Breath for the Bones Book Club: Thoughts on Chapter 6
Within all of creation there is potential for beauty and chaos. We only have to look within ourselves to see these two forces at work. Nature illustrates it daily, with its wind that can either make the tree branches shimmer or uproot the whole mass as if it were a mere twig.
We may pretend otherwise, but the world and all in it is unpredictable. Our world reflects its Creator, who is also unpredictable.
Unpredictable doesn’t mean untrustworthy, however. On the contrary, God’s actions never veer from the holiness and goodness of His character, although the means He uses are ever new. It is God’s heart that we can trust.
I have come to find peace in the wildness of God. If God were predictable, I would be able to corner Him, box Him in, control Him. That sort of god deserves no respect. The true God, however, cannot be managed or tamed. These qualities are most shockingly seen in God’s unending, untamed love for us, displayed at the cross of Jesus Christ where His perfect life is given so that sinful man might be reconciled back unto this wild, unpredictable, loving God.
Consider this conversation between the characters in C. S. Lewis’s The Lion, the Witch, and the Wardrobe as they discuss meeting the Great Lion Aslan, who is a sort of Christ figure:
Lucy: “Is he safe? I shall feel rather nervous about meeting a lion.”
Mrs. Beaver: “That you will, dearie, and make no mistake, if there’s anyone who can appear before Aslan without their knees knocking, they’re either braver than most or else just silly.”
Lucy: “Then he isn’t safe.”
Mr. Beaver: “Safe? Don’t you hear what Mrs. Beaver tells you? Who said anything about safe? ’Course he isn’t safe. But he’s good. He’s the King, I tell you.”
In our attempts to feel safe with an unpredictable God, we might redefine Him to our own liking or ignore Him or take on an air of (ignorant) bravery. But this does not change God—for He is the King, I tell you.
And why change Him? For although He isn’t safe and predictable, He is good. And He wants us to draw near to Him.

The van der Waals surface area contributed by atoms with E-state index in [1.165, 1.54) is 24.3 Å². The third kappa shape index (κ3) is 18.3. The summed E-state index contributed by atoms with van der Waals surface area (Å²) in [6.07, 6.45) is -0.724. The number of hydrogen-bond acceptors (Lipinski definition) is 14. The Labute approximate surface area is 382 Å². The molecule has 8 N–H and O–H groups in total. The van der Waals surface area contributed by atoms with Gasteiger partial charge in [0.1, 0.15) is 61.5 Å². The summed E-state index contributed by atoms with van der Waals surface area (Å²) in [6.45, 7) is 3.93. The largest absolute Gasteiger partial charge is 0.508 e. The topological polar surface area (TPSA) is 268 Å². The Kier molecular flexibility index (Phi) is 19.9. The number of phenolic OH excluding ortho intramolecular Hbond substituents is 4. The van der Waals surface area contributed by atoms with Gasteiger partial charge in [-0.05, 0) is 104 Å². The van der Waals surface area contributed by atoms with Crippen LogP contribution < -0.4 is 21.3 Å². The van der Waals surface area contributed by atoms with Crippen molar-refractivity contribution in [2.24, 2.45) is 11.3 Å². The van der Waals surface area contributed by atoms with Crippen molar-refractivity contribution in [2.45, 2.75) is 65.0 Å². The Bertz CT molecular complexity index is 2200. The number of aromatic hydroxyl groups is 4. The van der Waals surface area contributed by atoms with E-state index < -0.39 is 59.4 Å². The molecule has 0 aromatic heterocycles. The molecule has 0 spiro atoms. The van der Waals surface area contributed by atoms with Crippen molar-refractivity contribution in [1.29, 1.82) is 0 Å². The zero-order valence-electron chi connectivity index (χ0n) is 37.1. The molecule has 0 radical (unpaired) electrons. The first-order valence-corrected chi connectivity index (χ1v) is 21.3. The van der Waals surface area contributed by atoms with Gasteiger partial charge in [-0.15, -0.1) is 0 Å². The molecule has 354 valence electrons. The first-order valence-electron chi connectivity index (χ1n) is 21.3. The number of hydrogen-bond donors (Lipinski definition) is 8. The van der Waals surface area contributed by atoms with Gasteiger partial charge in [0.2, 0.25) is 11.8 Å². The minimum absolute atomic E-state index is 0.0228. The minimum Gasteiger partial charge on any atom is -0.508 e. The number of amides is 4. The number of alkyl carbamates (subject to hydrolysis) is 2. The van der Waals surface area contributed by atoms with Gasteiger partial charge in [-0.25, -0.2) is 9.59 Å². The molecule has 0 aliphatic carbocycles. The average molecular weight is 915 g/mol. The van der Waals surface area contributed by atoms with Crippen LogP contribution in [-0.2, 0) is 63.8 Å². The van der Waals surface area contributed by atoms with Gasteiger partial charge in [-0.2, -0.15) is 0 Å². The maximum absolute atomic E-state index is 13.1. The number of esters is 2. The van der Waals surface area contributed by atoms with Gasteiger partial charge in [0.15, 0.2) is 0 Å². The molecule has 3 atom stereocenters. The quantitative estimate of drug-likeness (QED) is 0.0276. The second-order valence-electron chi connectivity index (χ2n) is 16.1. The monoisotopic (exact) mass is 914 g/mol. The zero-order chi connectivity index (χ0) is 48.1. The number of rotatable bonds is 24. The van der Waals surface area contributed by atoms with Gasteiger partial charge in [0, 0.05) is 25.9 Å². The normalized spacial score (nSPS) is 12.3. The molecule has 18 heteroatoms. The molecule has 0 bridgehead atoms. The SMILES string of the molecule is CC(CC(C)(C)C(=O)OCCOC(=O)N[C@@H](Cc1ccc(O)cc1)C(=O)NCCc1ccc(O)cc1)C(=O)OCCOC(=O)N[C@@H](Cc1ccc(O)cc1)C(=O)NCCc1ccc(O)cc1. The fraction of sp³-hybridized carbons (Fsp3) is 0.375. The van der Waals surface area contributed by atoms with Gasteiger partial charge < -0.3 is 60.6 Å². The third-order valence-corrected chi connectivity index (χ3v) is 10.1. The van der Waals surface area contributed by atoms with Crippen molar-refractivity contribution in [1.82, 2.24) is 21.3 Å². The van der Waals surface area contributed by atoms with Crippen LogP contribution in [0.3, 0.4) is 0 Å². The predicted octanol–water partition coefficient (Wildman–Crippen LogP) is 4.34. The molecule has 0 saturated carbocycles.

As a Christian artist, I come near to this good yet unsafe God because He is my Muse. I create by His nudges and promptings—which are also unpredictable. And that’s the adventure of working with God. Luci Shaw explains it like this in Breath for the Bones chapter 6, “Listening to the Muse”:
Spirituality is very like the creative impulse toward art—often fickle and unpredictable. We have an untamable, undomesticated Spirit (whom we tend to trivialize and formulize in order to feel safe), and the artistic and spiritual gifts from his holy hand are not to be summoned with a flick of the wrist or a pleading tone of voice. (Shaw 79–80)
As I see it, the work of the artist, the Christian who is an artist, is to get ready and wait. For “art and belief are not conveniences, nor do they call to us at convenient times” (Shaw 81). God is not on my timetable; I am to adjust to be on His.
I get ready by listening for my Muse’s call on the wind, by seeking to commune with Him in quiet and solitude, and by seeking to know Him (and not merely use Him for my artistic purposes).
And I wait for my Muse to inspire and move and infuse my creative offering for the unsafe yet good, untamable yet trustworthy God.
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